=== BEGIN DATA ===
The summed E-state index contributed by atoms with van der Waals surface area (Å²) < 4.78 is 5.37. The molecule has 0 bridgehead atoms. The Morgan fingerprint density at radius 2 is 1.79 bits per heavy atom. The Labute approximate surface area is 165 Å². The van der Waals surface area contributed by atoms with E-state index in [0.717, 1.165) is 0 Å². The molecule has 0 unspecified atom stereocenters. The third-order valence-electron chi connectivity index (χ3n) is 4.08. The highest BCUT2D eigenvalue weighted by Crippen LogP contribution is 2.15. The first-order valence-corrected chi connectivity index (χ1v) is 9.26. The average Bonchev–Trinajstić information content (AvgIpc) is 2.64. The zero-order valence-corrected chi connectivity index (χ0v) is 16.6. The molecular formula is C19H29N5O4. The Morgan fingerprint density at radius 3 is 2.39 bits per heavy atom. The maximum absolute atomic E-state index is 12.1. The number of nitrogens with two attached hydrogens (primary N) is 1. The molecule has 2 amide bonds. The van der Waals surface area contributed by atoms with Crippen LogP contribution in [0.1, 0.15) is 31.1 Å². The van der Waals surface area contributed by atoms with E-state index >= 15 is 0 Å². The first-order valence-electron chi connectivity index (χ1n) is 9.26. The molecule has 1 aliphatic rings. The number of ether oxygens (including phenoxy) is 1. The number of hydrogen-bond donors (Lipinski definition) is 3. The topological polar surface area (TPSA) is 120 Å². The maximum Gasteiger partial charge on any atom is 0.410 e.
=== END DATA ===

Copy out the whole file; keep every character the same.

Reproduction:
The summed E-state index contributed by atoms with van der Waals surface area (Å²) < 4.78 is 5.37. The molecule has 0 bridgehead atoms. The Morgan fingerprint density at radius 2 is 1.79 bits per heavy atom. The Labute approximate surface area is 165 Å². The van der Waals surface area contributed by atoms with E-state index in [0.717, 1.165) is 0 Å². The molecule has 0 unspecified atom stereocenters. The third-order valence-electron chi connectivity index (χ3n) is 4.08. The highest BCUT2D eigenvalue weighted by Crippen LogP contribution is 2.15. The first-order valence-corrected chi connectivity index (χ1v) is 9.26. The average Bonchev–Trinajstić information content (AvgIpc) is 2.64. The zero-order valence-corrected chi connectivity index (χ0v) is 16.6. The molecular formula is C19H29N5O4. The Morgan fingerprint density at radius 3 is 2.39 bits per heavy atom. The maximum absolute atomic E-state index is 12.1. The number of nitrogens with two attached hydrogens (primary N) is 1. The molecule has 2 amide bonds. The van der Waals surface area contributed by atoms with Crippen LogP contribution in [0.1, 0.15) is 31.1 Å². The van der Waals surface area contributed by atoms with E-state index >= 15 is 0 Å². The first-order valence-electron chi connectivity index (χ1n) is 9.26. The molecule has 1 aliphatic rings. The number of ether oxygens (including phenoxy) is 1. The number of hydrogen-bond donors (Lipinski definition) is 3. The topological polar surface area (TPSA) is 120 Å². The maximum Gasteiger partial charge on any atom is 0.410 e.